SBP argues against fiscal orthodoxy

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Following the release of Pakistan Economic Survey for FY13 and the announcement of the Federal Budget for FY14, the contents of the third quarterly report of the SBP for FY13 released on 13th June, 2013 would appear to be outdated but central bank's analyses and comments on the state of economy are both interesting and profound. The report reiterates that key challenges to macroeconomic management emanate from the fiscal side and the external sector. For those who care to read and are worried about the economic drift the quarterly reports of SBP are sent to both houses of Parliament.

Unfortunately, however, there is no debate on it or an attempt to appreciate what the professionals in the field of economics and finance are raising the flag about. As a consequence, no corrective action is contemplated or undertaken. The net result is that the monetary side continues to take heat to a point where monetary policy loses its effectiveness. The situation underscores the need for initiating fiscal reforms on an urgent basis. Efforts to increase revenues, cut in spending, rationalizing of power tariffs, restructuring of loss-making PSEs, substitution of bank borrowings with external borrowings and domestic non-bank borrowings with longer maturity and strengthening of provincial taxation capacity to mobilise revenues from services and agriculture sectors could be some of the steps towards meaningful fiscal consolidation.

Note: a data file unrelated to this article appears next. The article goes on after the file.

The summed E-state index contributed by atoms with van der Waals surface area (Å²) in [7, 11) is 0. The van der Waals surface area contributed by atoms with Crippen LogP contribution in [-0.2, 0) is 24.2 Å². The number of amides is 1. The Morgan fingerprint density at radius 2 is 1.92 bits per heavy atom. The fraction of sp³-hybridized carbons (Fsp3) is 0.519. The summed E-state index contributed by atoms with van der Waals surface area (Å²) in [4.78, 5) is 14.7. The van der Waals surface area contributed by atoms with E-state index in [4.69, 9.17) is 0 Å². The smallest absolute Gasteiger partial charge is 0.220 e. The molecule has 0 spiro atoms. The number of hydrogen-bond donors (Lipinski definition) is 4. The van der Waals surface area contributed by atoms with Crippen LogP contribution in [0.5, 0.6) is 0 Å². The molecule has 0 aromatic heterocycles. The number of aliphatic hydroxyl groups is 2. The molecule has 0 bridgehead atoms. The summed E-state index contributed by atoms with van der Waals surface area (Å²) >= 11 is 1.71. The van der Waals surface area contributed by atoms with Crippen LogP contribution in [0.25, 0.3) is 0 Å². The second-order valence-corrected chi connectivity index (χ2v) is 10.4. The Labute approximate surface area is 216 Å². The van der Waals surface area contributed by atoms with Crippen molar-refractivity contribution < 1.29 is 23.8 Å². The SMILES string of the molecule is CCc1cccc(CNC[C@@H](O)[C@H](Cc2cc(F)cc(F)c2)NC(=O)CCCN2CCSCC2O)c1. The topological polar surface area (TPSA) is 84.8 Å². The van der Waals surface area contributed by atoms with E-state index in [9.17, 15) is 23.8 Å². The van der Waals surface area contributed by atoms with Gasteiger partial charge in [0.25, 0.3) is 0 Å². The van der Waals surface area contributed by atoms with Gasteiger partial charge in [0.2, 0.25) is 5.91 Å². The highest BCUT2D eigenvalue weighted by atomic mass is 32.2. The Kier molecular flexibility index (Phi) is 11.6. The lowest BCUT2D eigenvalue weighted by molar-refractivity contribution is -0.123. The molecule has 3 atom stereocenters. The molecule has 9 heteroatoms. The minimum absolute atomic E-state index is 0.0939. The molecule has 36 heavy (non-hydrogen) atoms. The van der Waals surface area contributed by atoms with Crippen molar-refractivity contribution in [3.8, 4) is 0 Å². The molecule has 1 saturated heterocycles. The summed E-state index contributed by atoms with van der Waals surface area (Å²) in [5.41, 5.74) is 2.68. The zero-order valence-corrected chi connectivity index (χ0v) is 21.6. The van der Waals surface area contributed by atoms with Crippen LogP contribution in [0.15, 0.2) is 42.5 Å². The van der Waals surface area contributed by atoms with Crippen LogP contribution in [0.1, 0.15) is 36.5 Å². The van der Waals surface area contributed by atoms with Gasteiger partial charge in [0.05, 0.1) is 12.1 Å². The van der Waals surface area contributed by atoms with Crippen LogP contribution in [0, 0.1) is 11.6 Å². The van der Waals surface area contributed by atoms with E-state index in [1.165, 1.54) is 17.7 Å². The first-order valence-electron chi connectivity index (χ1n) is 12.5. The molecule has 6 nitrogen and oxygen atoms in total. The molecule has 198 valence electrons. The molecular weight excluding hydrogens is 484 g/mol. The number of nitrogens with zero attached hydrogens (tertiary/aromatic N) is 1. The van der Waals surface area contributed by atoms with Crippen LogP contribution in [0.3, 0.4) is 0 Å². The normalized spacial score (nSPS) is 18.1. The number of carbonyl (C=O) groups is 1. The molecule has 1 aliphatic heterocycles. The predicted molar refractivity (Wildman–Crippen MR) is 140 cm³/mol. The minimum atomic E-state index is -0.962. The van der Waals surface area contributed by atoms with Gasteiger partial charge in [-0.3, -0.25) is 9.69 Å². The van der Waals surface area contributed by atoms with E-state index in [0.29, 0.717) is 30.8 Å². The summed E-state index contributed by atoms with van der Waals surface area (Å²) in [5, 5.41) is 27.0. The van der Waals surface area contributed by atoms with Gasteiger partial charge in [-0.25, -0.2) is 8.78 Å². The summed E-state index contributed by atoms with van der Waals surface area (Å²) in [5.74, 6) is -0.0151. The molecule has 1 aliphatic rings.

On the external side, although current account deficit of dollar 1.1 billion during July-March 2013 was lower than the same period last year, the outlook remains challenging, with scheduled payments to the IMF in the remaining period of FY13. Ongoing repayments of external debt, mostly to the Fund, have already caused liquid foreign exchange reserves to decline from dollar 15.3 billion as of end-June, 2012 to dollar 12.3 billion, the lowest level since July, 2009. Challenges in managing the foreign exchange market would persist if this trend continues.

A useful addition in this report is the section on tax amnesty as a public policy. The last government proposed to broadbase the taxation base through an amnesty scheme aiming to bring the three million additional tax payers into the net. SBP study shows that tax enforcement is costly and time consuming. A good amnesty scheme, says SBP, needs to be part of reform agenda to clear past liabilities, as much as possible and move ahead with a stronger taxation system. "The scheme should offer minimum perks and be made attractive by increasing the cost of non-payment (setting examples by prosecuting non-filers, media campaigns, portraying tax evasion as unethical and publicly 'naming and shaming' the tax evaders." This means create the fear, among the 'untouchable'; publicize names of where audit proves evasion - catch and prosecute a few. After this is done only then can you facilitate the non-compilers with helpful measures like an installment plan (adjusted for interest) to ease the cash flow burden and assurance against harassment by tax officials. SBP research shows that there is some value in giving tax evaders a 'second chance' to change their behaviour before stringent tax reforms are implemented. People need to fear the taxmen and have faith in the system's ability to catch and punish them. These crucial elements, however, are missing in the country.